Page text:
Koren Robinson has every intention of straightening out his life, and he's going to try to do so as a member of the Green Bay Packers.
Robinson, a receiver and Pro Bowl kick returner, has agreed to terms with the Packers and will be joining the team this week.
The former first-round draft pick, whom Packers General Manager Ted Thompson selected for the Seattle Seahawks in 2001, is trying to move past some off-the-field issues that have damaged him as a person and a player. But he and Thompson feel the steps he has taken already and the support he'll get in Green Bay will allow him to put those issues behind him.
"This is a good kid," Thompson said. "I'm not making excuses. He's made some mistakes, but this is a good kid. He is a good character guy for all intents and purposes."
Robinson declined to get into specifics about his personal life, but he's looking forward to a fresh start with a new team. He was released by the Minnesota Vikings this summer during training camp.
"I'm all about new beginnings, new starts," Robinson said. "Now I'm here in Green Bay. This is a new chapter in my life, and I'm just trying to stay focused on football and go down the right path.
"I'm just going to be me. I feel like I'm very personable, a good person to get along with. I hope everybody accepts me, and I know they will. I know this organization is family-oriented, and I feel like that's what I need. I feel like everybody is here to help me out and support me, anything and everything I need, me and my family."
Robinson already has the support of quarterback Brett Favre, who welcomes the talent of another potential 1,000-yard receiver and can relate to some of Robinson's personal battles.
"I think it's a positive move," Favre said. "On the field, he can really help our football team, let's face it. His credentials speak for themselves; he's a Pro Bowler.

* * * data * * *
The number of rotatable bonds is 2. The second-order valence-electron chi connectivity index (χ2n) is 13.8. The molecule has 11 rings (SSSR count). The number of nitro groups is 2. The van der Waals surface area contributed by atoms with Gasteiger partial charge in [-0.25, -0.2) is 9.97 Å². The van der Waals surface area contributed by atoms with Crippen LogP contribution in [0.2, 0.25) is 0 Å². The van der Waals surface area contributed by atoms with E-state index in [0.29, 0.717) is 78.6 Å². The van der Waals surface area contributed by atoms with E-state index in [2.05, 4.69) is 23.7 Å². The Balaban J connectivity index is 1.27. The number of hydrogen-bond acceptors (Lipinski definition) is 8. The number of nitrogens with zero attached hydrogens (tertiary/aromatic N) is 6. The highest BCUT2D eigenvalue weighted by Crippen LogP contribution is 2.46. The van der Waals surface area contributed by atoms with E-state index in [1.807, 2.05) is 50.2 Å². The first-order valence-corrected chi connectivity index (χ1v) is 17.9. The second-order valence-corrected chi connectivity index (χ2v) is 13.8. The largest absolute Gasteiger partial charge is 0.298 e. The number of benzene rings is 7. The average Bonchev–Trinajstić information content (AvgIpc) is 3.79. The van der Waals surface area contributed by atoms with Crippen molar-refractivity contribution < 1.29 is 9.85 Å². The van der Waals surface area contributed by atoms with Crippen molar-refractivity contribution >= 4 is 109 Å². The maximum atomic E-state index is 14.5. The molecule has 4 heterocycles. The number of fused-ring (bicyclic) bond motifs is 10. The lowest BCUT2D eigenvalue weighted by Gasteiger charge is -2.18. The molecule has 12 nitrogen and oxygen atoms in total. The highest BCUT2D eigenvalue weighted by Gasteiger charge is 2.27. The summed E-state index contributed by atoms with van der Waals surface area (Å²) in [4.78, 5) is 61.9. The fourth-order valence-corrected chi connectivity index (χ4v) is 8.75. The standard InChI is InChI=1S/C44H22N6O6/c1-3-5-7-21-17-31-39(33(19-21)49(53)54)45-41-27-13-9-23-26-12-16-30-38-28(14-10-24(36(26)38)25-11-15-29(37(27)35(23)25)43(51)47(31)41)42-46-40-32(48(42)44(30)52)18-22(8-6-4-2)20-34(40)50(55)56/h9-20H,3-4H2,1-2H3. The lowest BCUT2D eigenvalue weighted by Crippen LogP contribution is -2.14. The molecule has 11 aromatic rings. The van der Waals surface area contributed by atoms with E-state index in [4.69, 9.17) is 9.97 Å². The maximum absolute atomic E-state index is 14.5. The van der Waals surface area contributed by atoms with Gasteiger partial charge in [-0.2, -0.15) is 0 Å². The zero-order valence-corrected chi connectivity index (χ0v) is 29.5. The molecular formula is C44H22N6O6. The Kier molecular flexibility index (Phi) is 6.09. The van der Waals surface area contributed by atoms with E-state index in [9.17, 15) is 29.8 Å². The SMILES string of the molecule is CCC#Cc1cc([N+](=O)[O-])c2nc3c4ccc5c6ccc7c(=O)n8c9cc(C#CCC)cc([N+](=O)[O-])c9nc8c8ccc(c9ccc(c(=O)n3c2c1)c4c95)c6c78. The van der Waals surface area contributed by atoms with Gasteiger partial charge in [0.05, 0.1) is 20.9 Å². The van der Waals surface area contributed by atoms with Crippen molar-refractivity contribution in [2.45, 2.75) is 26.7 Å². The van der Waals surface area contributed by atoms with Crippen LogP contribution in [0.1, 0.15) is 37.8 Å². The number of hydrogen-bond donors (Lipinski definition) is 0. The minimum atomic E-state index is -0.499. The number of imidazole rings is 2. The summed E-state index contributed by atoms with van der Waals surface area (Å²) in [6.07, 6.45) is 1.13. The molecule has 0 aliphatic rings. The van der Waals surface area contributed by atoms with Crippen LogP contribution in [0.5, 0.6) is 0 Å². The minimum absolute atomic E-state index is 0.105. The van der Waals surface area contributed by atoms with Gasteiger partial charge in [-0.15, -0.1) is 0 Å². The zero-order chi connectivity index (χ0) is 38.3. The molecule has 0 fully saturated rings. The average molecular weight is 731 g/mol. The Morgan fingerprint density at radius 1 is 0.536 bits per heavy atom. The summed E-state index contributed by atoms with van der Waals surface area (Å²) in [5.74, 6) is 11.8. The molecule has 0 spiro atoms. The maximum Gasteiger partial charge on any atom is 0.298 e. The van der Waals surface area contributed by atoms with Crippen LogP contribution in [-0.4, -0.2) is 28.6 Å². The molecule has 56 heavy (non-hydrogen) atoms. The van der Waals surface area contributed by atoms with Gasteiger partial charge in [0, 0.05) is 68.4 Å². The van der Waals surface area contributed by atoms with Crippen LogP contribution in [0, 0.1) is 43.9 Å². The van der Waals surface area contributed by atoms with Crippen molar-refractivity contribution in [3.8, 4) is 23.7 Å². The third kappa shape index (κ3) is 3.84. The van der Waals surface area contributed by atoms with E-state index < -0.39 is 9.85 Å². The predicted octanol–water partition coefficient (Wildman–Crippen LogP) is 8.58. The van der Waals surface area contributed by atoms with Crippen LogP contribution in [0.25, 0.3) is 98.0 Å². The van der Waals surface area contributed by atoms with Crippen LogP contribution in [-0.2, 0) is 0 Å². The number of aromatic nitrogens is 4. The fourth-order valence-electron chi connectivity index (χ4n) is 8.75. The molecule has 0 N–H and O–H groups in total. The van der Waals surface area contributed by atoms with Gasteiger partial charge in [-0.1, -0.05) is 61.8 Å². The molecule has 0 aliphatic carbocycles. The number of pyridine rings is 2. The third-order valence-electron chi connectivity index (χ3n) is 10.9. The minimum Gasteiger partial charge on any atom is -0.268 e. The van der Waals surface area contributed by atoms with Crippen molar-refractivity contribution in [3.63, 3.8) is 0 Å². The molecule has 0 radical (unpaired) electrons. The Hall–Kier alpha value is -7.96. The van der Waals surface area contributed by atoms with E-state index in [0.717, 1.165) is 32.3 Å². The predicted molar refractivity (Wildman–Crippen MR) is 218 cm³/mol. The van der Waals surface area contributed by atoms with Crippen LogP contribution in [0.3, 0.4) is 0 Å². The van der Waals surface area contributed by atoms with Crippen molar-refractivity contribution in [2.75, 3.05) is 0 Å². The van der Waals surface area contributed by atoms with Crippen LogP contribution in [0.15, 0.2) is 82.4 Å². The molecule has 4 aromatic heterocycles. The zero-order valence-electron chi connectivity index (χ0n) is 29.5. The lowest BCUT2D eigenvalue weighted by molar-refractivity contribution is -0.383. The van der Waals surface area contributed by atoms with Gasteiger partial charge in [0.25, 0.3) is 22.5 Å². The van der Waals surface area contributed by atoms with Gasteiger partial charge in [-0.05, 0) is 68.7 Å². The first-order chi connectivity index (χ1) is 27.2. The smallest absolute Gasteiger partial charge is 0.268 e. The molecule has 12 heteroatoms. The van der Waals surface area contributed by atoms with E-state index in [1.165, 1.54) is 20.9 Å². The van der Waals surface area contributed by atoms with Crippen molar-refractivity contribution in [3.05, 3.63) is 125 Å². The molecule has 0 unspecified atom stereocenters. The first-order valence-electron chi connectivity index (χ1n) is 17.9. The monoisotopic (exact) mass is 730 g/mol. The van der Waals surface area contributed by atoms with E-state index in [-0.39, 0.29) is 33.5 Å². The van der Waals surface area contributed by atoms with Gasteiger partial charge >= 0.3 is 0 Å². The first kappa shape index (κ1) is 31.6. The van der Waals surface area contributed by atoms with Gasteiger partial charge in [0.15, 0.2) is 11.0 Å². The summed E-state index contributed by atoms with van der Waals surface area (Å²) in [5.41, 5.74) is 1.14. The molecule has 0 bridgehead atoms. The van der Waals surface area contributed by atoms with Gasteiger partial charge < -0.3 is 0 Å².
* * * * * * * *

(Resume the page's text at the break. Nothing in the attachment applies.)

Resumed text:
"As far as off the field, and this is coming from someone who's been through some of the same issues, I think everyone deserves another chance. I think this is a good place for him. He'll have a good, built-in support system and there are a lot of people here, like Ted, who know him well.
"You can become better, and on top of that he can help our football team win."
Robinson's best season as a pro came in 2002, when he caught 78 passes for 1,240 yards and five touchdowns for the Seahawks. He joined the Vikings last season and made the Pro Bowl on special teams, leading the NFC and ranking fifth in the NFL with a 26.0-yard average on 47 kickoff returns, including an 86-yard return for a touchdown.
"He's a big receiver who can run," Head Coach Mike McCarthy said. "He's a physical receiver, and he's played in this offense. His body type is built for this offense. He's a powerful man with the ball in his hands."
Thompson, who liked the 6-foot-1, 205-pound receiver enough to take him with the ninth overall pick in 2001, said he expects Robinson to potentially contribute on special teams for the Packers right away. His familiarity with the West Coast offense should make the football transition smooth.
Thompson also emphasized it will be a team commitment to support Robinson as he works to straighten himself out.
"That's what the NFL and the NFLPA is about is about trying to rectify those problems, and we've had long conversations with Koren, and he understands that he's made mistakes, and he's going to have to improve on that," Thompson said.
"He's grown both as a player and going through some of the missteps that he's taken he's grown as a human being. He's a good guy. He's affable, very friendly, jokes in the locker room, all those sorts of things. You can tell he enjoys being around the game, enjoys being around football."